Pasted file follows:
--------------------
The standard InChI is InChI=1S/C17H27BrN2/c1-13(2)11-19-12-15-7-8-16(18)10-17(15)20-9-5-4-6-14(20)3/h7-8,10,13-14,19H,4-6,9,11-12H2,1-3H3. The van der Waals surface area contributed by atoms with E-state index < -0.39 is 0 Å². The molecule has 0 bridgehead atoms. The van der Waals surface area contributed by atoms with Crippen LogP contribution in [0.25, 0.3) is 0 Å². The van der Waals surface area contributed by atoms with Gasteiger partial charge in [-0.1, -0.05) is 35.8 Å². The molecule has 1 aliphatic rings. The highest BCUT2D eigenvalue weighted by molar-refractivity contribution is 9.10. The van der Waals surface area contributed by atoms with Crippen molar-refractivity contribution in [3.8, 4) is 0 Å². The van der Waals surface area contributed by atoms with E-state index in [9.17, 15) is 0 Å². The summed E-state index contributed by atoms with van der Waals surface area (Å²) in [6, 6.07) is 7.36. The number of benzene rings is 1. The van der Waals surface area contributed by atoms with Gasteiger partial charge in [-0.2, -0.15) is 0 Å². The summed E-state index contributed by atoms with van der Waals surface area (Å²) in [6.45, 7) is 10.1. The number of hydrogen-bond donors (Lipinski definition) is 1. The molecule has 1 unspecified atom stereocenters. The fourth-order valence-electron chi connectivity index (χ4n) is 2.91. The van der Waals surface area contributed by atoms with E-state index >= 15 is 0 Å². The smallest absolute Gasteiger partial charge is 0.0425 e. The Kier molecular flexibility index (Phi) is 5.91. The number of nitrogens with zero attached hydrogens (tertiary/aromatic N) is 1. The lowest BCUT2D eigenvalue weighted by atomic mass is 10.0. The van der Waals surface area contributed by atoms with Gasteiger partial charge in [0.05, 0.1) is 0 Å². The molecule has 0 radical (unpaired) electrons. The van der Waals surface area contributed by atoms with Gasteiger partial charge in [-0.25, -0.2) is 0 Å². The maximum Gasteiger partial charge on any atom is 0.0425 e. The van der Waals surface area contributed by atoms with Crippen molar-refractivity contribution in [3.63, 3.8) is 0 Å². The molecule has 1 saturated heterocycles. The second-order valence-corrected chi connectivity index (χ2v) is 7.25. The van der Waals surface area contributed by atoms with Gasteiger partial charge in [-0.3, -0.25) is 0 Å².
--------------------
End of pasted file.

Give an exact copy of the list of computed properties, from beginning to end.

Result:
The standard InChI is InChI=1S/C17H27BrN2/c1-13(2)11-19-12-15-7-8-16(18)10-17(15)20-9-5-4-6-14(20)3/h7-8,10,13-14,19H,4-6,9,11-12H2,1-3H3. The van der Waals surface area contributed by atoms with E-state index < -0.39 is 0 Å². The molecule has 0 bridgehead atoms. The van der Waals surface area contributed by atoms with Crippen LogP contribution in [0.25, 0.3) is 0 Å². The van der Waals surface area contributed by atoms with Gasteiger partial charge in [-0.1, -0.05) is 35.8 Å². The molecule has 1 aliphatic rings. The highest BCUT2D eigenvalue weighted by molar-refractivity contribution is 9.10. The van der Waals surface area contributed by atoms with Crippen molar-refractivity contribution in [3.8, 4) is 0 Å². The van der Waals surface area contributed by atoms with E-state index in [9.17, 15) is 0 Å². The summed E-state index contributed by atoms with van der Waals surface area (Å²) in [6, 6.07) is 7.36. The number of benzene rings is 1. The van der Waals surface area contributed by atoms with Gasteiger partial charge in [-0.2, -0.15) is 0 Å². The summed E-state index contributed by atoms with van der Waals surface area (Å²) in [6.45, 7) is 10.1. The number of hydrogen-bond donors (Lipinski definition) is 1. The molecule has 1 unspecified atom stereocenters. The fourth-order valence-electron chi connectivity index (χ4n) is 2.91. The van der Waals surface area contributed by atoms with E-state index >= 15 is 0 Å². The smallest absolute Gasteiger partial charge is 0.0425 e. The Kier molecular flexibility index (Phi) is 5.91. The number of nitrogens with zero attached hydrogens (tertiary/aromatic N) is 1. The lowest BCUT2D eigenvalue weighted by atomic mass is 10.0. The van der Waals surface area contributed by atoms with Gasteiger partial charge in [0.05, 0.1) is 0 Å². The molecule has 0 radical (unpaired) electrons. The van der Waals surface area contributed by atoms with Gasteiger partial charge in [-0.25, -0.2) is 0 Å². The maximum Gasteiger partial charge on any atom is 0.0425 e. The van der Waals surface area contributed by atoms with Crippen molar-refractivity contribution in [3.63, 3.8) is 0 Å². The molecule has 1 saturated heterocycles. The second-order valence-corrected chi connectivity index (χ2v) is 7.25. The van der Waals surface area contributed by atoms with Gasteiger partial charge in [-0.3, -0.25) is 0 Å².